Scientists say the misuse of antibiotics is the leading cause of AMR, with microbes morphing into superbugs in our bodies as we needlessly pop pills to treat viral infections, for example. But evidence is mounting that antibiotic contamination of the environment is also lighting the AMR fuse. When antibiotics end up in waterways via human or animal waste, concentrations remain relatively low — typically less than one microgram per liter (μg/L). These levels are dwarfed by antibiotic concentrations from poorly treated discharge from the drug industry, studies conducted in Asia over the past decade show.
Larsson’s team at the University of Gothenburg showed in 2007 that antibiotic concentrations in effluents from around 90 manufacturing units in the Indian industrial city of Patancheru surpassed those found in the blood of a person actually taking the drug. Levels of the antibiotic ciprofloxacin were a million times higher than usually found in treated urban sewage. If you scooped up all the ciprofloxacin flowing into Patancheru waterways in a single day, you would have enough medicine to treat 44,000 people.
Scientists later found similarly high concentrations in waterways in China, South Korea and Pakistan, countries known for lax environmental controls. Asked about Udiković Kolić’s research in Croatia, Larsson said it was “of very good quality”. “And yes, it shows that major pollution from drug production does occur in Europe as well,” he said.
Udiković Kolić, a 41-year-old former Fulbright scholar with a shock of frizzy hair, never set out to go to war with big pharma in 2016. Buzzing with ideas from her recent post-doctorate degree at Yale University, where she specialised in a methodology known as functional metagenomics, she was keen to explore possible links between antibiotics in the environment and antibiotic-resistant genes. Her choice of spot to hunt for contamination was no accident. Colleagues at Ruđer Bošković Institute had already detected high concentrations of azithromycin and erythromycin in the area during research conducted between 2006 and 2008.
At the time, Pliva and two other companies in Savski Marof were embroiled in a pollution scandal after years of dumping wastewater into streams including the Gorjak, a creek running into the Sava nicknamed “the Smelly” by irate locals. The other firms were French-owned yeastmaker Kvasac and US drugmaker Hospira. Ruža Katić, an activist and former local politician from the nearby municipality of Zaprešić, recalled the long and bitter fight to force the companies to clean up the Gorjak. “It was so hard to convince local authorities and the environment ministry to use available legal regulations to stop these companies from polluting the area,” she said.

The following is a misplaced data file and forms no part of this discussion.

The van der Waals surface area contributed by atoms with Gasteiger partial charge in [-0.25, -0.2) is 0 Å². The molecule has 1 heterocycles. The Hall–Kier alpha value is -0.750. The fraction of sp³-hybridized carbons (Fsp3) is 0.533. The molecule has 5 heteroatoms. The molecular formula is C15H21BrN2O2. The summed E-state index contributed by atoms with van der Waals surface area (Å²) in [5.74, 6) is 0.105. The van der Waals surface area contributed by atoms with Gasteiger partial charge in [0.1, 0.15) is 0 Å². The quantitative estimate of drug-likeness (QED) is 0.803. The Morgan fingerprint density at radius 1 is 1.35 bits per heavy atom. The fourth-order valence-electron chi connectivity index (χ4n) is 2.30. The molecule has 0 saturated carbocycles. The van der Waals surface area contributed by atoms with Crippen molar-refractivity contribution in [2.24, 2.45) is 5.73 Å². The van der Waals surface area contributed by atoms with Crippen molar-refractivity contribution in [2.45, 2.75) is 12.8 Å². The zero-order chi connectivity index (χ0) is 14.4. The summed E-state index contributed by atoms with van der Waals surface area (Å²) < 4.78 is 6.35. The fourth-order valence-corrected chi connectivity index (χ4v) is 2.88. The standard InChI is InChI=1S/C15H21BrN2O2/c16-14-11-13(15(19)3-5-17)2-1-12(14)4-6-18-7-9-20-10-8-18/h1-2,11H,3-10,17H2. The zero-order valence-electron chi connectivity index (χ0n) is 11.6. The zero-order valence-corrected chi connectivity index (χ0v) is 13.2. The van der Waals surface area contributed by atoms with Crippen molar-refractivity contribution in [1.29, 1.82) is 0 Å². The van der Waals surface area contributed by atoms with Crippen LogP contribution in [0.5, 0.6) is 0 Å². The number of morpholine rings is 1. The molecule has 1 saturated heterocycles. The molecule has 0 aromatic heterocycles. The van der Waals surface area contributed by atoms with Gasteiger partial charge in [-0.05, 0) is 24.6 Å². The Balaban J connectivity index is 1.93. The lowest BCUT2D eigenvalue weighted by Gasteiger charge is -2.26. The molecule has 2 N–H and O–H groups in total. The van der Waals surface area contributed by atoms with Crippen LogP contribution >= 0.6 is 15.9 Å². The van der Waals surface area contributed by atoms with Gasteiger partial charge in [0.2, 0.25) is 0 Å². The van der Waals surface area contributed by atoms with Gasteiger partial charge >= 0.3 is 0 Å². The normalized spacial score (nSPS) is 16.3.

“It was so hard to convince local authorities and the environment ministry to use available legal regulations to stop these companies from polluting the area.”
– Ruža Katić, environmental activist
Things finally started to change after the agriculture ministry filed a criminal complaint against Pliva and Kvasac in 2007. The companies began sending their wastewater to the urban sewage system in Zapresic, where they were processed at the CUP Zajarki communal treatment plant. The plant is not equipped to handle antibiotic contamination. But in 2014, Pliva invested more than 13 million euros in its own treatment facility, complete with a membrane bioreactor, the latest technology for removing active pharmaceutical ingredients from effluents.
Since then, the company says all wastewater is treated on-site before it is piped to the sewage network, retreated at CUP Zajarki and discharged into the Sava from two drains about a kilometre apart. Udiković Kolić chose one of the drains for her 2016 fieldwork. She and her team tested water and sediment throughout the year, including on weekends and holidays. If Pliva’s membrane bioreactor was doing its job, antibiotic levels should have been negligible.
But on numerous occasions in the winter and spring of 2016, her team found high concentrations of azithromycin and two macrolide antibiotic by-products of the manufacture of azithromycin. The Zaprešić municipal water and sewage utility confirmed that Pliva and Hospira are the only pharmaceutical firms that discharge wastewater into the communal wastewater system. But since Hospira has never manufactured the active substance of azithromycin — a fact confirmed by state agency HALMED — the antibiotic contamination could only have come from Pliva.
The team’s results, first published the following year in the journal Water Research, revealed levels up to 10.5 mg/L — 1,000 times higher than typically found in treated hospital and sewage effluents. And even a few kilometres downstream, concentrations were 20 times higher. Control tests upstream confirmed that the contamination could not have come from elsewhere upriver. “These findings together with high levels of organic, phosphorus and nitrate compounds detected in the effluents are indicative of unsatisfactory wastewater treatment of Company 1 and of unauthorised discharges,” the team wrote in their research.